Bernini's Neptune and Triton

Bernini's Neptune and Triton
Bernini's Neptune and Triton
Anonim

This sculptural group made of marble and copper by the Italian artist Gianlorenzo Bernini in the year 1620, was conceived to serve as the crowning of a water pond in the garden of the Villa Mont alto in Rome. The set should be placed on a balustrade, precisely in front of a wall that had no opening and would be framed by two small fountains.

Bernini's Neptune and Triton

Bernini's Neptune and Triton

Thinking about this placement, the sculptor made a work where the figures are on a slightly larger scale than human, and above all he designed the group to have a single perspective and a single point of view. However, today the work remains on display at the Victoria and Albert Museum in London, as shown in the photograph.

For this reason, visitors can now surround the sculpture's surroundings 360 degrees, hence when turning and looking at it from certain points of view, it can be seen that there are perspectives in which the work loses coherence.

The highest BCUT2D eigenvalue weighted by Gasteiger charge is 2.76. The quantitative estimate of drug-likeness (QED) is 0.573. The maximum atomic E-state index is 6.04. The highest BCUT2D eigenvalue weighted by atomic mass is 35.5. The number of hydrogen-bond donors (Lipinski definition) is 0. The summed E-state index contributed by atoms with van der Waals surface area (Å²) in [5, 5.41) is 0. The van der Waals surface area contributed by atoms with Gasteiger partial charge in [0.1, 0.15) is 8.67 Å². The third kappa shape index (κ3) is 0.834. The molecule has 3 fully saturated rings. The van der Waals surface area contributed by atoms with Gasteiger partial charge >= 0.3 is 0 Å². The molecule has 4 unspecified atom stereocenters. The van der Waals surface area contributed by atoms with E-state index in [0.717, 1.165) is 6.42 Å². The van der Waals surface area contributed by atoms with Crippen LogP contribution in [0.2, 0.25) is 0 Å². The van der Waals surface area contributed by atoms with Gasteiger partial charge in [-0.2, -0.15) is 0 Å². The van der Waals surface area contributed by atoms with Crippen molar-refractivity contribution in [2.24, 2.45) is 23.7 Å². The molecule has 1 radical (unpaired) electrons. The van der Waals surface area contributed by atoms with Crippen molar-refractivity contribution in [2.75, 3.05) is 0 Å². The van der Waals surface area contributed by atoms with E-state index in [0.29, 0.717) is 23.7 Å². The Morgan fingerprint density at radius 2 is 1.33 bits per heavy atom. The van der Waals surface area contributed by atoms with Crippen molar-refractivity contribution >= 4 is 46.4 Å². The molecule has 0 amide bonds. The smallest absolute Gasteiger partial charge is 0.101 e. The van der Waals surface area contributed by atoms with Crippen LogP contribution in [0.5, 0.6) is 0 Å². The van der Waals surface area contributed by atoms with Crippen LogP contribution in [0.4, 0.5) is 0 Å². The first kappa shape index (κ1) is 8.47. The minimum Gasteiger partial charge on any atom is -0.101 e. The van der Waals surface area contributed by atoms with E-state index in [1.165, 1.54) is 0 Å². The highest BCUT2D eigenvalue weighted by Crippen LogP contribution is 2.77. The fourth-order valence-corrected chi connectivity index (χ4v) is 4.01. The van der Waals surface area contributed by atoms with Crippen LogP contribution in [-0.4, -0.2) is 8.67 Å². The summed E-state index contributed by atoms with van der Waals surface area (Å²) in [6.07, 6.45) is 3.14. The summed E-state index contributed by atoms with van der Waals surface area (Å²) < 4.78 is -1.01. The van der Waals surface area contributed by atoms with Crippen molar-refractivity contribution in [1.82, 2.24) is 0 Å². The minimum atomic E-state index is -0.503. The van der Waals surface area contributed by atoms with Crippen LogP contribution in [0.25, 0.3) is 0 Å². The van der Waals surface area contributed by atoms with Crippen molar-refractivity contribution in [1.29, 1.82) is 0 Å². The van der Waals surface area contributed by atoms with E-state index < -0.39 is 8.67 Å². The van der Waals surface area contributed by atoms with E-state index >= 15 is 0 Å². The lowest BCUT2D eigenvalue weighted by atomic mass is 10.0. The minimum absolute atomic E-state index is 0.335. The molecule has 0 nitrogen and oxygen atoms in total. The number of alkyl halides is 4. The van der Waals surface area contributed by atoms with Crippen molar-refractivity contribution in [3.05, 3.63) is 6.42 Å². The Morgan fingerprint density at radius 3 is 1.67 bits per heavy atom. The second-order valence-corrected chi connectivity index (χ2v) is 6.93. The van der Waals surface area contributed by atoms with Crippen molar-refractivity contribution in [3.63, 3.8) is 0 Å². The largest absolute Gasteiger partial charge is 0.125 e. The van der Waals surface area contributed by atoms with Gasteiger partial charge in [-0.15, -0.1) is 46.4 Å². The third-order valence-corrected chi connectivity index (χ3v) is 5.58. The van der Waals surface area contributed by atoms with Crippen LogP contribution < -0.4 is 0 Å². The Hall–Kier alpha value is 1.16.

And the fact is that Bernini took into account the final locations of his works so that they would be perfectly integrated into their architectural environments, as well as mainly working on the points of view that would be possible from those locations, as can be seen in masterpieces such as The Ecstasy of Saint Teresa or The Prophet Habakkukand the angel of the Roman church of Santa Maria del Popolo. While if he worked on works that were going to be completely individualized, he took much more care in the whole of the work, as can be seen for example in his David

In the case of the group of Neptune and the Triton, it focuses mainly on the movement of the god of the sea, which is very energetically going to stab his trident, performed in copper, that is metallic, as it would be according to Latin mythology. With that move he was going to be able to pacify the waves.

Choosing a moment like that is typical of the compositions of his works. Since, as a general rule, he chooses the most critical and fleeting moments for his performances. And he achieves this with forms that are full of dynamism and movement, something usual in the visual arts of the baroque style. As is typical of baroque sculpture the drama of the scenes, the representation of climaxes that clearly capture the essence of each episode or the character of the characters represented.

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